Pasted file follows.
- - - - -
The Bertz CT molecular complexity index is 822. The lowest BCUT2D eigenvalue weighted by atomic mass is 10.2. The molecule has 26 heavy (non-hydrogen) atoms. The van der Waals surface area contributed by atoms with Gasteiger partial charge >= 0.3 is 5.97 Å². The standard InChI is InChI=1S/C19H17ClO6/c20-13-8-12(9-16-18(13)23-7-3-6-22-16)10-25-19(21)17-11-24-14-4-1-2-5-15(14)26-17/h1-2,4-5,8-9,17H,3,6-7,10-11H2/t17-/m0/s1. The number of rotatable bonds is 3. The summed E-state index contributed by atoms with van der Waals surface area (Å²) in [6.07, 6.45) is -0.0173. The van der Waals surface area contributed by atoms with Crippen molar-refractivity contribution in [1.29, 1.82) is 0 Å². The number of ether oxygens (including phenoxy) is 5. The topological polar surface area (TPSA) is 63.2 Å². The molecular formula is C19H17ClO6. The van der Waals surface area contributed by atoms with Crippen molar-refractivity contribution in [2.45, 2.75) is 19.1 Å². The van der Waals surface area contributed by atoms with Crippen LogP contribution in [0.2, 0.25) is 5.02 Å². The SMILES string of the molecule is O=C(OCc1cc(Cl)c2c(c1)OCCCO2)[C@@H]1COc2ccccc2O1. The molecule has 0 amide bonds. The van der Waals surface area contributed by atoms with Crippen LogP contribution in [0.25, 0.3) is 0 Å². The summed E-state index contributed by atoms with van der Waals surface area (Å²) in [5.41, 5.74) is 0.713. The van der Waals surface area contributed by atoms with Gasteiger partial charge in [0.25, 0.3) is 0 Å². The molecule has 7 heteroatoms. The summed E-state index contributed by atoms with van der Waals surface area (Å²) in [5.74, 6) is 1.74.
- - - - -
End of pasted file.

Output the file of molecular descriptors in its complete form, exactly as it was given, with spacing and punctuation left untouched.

The Bertz CT molecular complexity index is 822. The lowest BCUT2D eigenvalue weighted by atomic mass is 10.2. The molecule has 26 heavy (non-hydrogen) atoms. The van der Waals surface area contributed by atoms with Gasteiger partial charge >= 0.3 is 5.97 Å². The standard InChI is InChI=1S/C19H17ClO6/c20-13-8-12(9-16-18(13)23-7-3-6-22-16)10-25-19(21)17-11-24-14-4-1-2-5-15(14)26-17/h1-2,4-5,8-9,17H,3,6-7,10-11H2/t17-/m0/s1. The number of rotatable bonds is 3. The summed E-state index contributed by atoms with van der Waals surface area (Å²) in [6.07, 6.45) is -0.0173. The van der Waals surface area contributed by atoms with Crippen molar-refractivity contribution in [1.29, 1.82) is 0 Å². The number of ether oxygens (including phenoxy) is 5. The topological polar surface area (TPSA) is 63.2 Å². The molecular formula is C19H17ClO6. The van der Waals surface area contributed by atoms with Crippen molar-refractivity contribution in [2.45, 2.75) is 19.1 Å². The van der Waals surface area contributed by atoms with Crippen LogP contribution in [0.2, 0.25) is 5.02 Å². The SMILES string of the molecule is O=C(OCc1cc(Cl)c2c(c1)OCCCO2)[C@@H]1COc2ccccc2O1. The molecule has 0 amide bonds. The van der Waals surface area contributed by atoms with Crippen LogP contribution in [0.25, 0.3) is 0 Å². The summed E-state index contributed by atoms with van der Waals surface area (Å²) in [5.41, 5.74) is 0.713. The van der Waals surface area contributed by atoms with Gasteiger partial charge in [0.25, 0.3) is 0 Å². The molecule has 7 heteroatoms. The summed E-state index contributed by atoms with van der Waals surface area (Å²) in [5.74, 6) is 1.74.